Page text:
• Memes. Yes, memes are metamodernist! At least the process of creating your own memes. Taking a screenshot from a movie and adding captions that create a whole new meaning is a metamodernist approach to the creation process.
  • Vlogging. This shared self-reflection method mixes the personal and the plural, the mundane and the artistic. It’s not trying to make History per se, but it can end up reaching and influencing millions of people, giving birth to communities in the process. Vlogging is stuck between nonchalance and caring, superficiality and affect. Will it end up in History classes? Probably not. Does it mean you should not do it?

Metamodern trends

In an essay he published on Medium, Greg Dember goes through a list of eleven metamodern methods. I’ll only cover three examples that I find the most interesting, and also the easiest to grasp.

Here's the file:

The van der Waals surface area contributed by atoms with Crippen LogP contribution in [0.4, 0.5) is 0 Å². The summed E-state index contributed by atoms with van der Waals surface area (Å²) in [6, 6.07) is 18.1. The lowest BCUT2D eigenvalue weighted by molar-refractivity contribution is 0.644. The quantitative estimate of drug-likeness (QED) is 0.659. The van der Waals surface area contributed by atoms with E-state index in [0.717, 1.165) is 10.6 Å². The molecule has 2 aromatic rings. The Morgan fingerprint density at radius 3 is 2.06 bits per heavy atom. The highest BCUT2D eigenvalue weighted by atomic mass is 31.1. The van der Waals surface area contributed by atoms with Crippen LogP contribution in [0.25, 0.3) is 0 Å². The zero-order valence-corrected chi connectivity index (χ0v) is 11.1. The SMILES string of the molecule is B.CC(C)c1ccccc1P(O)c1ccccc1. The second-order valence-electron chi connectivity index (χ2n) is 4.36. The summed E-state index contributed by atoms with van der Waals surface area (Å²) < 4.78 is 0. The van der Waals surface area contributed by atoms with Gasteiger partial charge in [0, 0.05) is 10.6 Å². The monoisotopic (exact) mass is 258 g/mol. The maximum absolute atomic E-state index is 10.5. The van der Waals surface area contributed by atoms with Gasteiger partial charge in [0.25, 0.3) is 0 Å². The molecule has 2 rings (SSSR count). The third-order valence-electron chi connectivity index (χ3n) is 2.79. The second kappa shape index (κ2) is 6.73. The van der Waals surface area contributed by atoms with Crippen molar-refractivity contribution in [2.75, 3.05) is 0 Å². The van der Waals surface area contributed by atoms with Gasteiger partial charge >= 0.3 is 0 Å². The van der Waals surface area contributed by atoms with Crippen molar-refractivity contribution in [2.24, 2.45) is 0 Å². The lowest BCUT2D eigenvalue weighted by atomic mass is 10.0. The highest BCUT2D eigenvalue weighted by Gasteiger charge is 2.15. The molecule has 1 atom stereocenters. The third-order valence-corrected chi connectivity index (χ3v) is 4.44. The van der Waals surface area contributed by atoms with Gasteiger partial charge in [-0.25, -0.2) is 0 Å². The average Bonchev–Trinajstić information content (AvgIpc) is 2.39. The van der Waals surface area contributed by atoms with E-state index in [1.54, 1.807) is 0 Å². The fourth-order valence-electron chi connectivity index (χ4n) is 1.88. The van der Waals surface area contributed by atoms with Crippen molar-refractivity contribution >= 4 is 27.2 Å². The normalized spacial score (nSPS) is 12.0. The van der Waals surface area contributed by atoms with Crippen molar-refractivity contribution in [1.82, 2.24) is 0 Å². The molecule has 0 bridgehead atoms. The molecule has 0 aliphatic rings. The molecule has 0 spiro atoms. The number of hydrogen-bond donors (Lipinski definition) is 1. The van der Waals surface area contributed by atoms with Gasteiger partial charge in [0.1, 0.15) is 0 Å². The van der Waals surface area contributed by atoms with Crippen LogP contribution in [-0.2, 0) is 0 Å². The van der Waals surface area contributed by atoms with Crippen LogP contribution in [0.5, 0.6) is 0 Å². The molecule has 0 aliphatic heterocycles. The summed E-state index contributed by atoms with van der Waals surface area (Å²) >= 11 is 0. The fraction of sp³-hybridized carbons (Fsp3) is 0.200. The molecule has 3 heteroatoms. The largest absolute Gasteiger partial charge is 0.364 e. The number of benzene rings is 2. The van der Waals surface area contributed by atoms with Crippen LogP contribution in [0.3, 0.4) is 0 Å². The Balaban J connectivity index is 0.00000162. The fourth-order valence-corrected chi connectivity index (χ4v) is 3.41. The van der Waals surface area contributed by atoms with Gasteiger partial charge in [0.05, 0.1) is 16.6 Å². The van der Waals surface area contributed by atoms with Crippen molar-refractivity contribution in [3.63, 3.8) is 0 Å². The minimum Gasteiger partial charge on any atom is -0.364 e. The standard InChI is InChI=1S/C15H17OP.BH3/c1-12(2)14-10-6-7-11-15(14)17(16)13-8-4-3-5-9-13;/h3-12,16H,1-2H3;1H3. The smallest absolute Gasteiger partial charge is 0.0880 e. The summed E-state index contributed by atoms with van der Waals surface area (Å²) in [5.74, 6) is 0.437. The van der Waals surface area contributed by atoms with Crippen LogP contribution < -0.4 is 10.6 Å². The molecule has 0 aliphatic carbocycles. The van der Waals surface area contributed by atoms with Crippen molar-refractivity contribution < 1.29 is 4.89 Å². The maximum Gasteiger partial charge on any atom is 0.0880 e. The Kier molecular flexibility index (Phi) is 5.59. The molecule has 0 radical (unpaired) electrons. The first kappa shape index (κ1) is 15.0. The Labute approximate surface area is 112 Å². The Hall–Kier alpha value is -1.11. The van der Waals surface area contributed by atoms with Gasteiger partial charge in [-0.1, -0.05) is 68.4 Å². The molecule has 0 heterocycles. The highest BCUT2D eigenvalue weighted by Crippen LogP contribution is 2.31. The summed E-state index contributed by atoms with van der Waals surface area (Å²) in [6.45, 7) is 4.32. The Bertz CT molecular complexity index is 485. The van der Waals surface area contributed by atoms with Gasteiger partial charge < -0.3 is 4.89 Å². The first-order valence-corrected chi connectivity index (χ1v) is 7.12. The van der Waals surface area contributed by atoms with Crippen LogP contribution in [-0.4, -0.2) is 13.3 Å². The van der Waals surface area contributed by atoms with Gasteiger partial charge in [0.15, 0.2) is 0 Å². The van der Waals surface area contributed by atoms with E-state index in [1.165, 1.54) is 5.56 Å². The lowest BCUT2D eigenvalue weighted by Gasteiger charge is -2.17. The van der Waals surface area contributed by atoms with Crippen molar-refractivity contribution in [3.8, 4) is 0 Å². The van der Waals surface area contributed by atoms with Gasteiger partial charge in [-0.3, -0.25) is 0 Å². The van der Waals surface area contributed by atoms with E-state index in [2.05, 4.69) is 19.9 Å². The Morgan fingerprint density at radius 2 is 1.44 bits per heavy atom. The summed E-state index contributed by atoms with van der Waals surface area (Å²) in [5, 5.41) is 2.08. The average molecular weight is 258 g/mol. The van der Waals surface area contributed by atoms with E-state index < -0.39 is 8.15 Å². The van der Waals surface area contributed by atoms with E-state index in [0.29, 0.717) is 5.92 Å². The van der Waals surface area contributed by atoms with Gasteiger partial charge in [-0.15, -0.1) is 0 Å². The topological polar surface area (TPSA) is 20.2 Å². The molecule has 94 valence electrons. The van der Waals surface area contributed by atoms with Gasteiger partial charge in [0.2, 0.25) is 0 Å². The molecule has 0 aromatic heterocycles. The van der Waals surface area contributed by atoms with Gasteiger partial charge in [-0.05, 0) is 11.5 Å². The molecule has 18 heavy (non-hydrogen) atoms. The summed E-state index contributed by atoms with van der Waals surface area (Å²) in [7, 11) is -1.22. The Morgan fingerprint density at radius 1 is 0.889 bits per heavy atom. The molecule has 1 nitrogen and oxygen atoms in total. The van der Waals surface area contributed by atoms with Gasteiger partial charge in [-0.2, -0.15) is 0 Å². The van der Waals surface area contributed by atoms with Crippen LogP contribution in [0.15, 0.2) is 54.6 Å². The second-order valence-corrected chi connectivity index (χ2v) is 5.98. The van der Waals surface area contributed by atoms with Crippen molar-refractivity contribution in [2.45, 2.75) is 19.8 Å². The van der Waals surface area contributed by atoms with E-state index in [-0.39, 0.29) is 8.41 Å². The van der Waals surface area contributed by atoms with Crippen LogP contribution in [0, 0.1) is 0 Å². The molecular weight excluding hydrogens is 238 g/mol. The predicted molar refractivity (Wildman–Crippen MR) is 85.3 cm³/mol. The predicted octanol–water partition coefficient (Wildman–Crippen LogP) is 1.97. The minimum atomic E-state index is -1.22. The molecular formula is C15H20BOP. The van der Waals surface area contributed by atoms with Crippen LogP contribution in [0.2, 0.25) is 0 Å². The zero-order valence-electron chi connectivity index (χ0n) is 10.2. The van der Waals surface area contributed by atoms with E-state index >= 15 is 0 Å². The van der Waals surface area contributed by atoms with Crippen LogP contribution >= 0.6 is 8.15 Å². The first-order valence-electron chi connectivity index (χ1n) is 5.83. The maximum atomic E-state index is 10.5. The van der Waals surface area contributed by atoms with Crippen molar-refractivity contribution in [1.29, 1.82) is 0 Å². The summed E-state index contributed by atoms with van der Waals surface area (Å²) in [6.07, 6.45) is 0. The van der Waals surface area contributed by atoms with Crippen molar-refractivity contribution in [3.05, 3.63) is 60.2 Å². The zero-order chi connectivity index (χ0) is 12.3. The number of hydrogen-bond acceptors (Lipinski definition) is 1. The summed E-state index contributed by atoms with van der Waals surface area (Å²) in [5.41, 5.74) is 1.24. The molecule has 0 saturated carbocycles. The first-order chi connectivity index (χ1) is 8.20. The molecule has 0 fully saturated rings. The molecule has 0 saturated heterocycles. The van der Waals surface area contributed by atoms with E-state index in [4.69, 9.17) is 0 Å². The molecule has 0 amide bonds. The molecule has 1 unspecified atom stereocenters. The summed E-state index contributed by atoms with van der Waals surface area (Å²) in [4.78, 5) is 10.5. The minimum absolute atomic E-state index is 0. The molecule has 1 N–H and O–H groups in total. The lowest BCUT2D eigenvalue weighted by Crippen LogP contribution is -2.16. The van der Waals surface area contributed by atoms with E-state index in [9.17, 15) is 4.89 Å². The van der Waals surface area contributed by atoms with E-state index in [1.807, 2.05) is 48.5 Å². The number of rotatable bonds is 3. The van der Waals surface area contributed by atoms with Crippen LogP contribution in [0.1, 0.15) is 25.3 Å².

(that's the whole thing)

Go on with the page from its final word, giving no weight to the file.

• Normcore. You may have heard about the term before, which trended in 2013. Normcore is a deliberate effort by people with non-mainstream styles to adopt the fashion style of what they deem “normal” people, mainly in the form of wearing basic closing. So what’s metamodern about this trend? Well, normcore is all about overcoming external differences to better connect on a deeper level. When Jimmy Fallon stated that he decided to wear suits when he took over The Tonight Show because that would be the normal thing to do, it was a deeply metamodern thing to do. Not modern (“wear something new!”), nor postmodern (“who cares!”) but metamodern (“mainstream fashion is a fashion statement”).
  • Ironesty. The term was coined by Gred Dember. As you probably guessed, it’s a mix of irony and honesty. He defines it as “the braiding together of irony and sincerity (honesty) in a unified aesthetic expression.” He gives the example of shows such as Modern Family and Community. I’m a huge fan of Modern Family, and I can tell what he means by ironesty, basically irony or sarcasm used in the service of expressing a sincere emotion or making an earnest point. This show is a great example of the pendulum we mentioned before, oscillating between love and harshness, deep caring and selfishness—just as most of us humans do.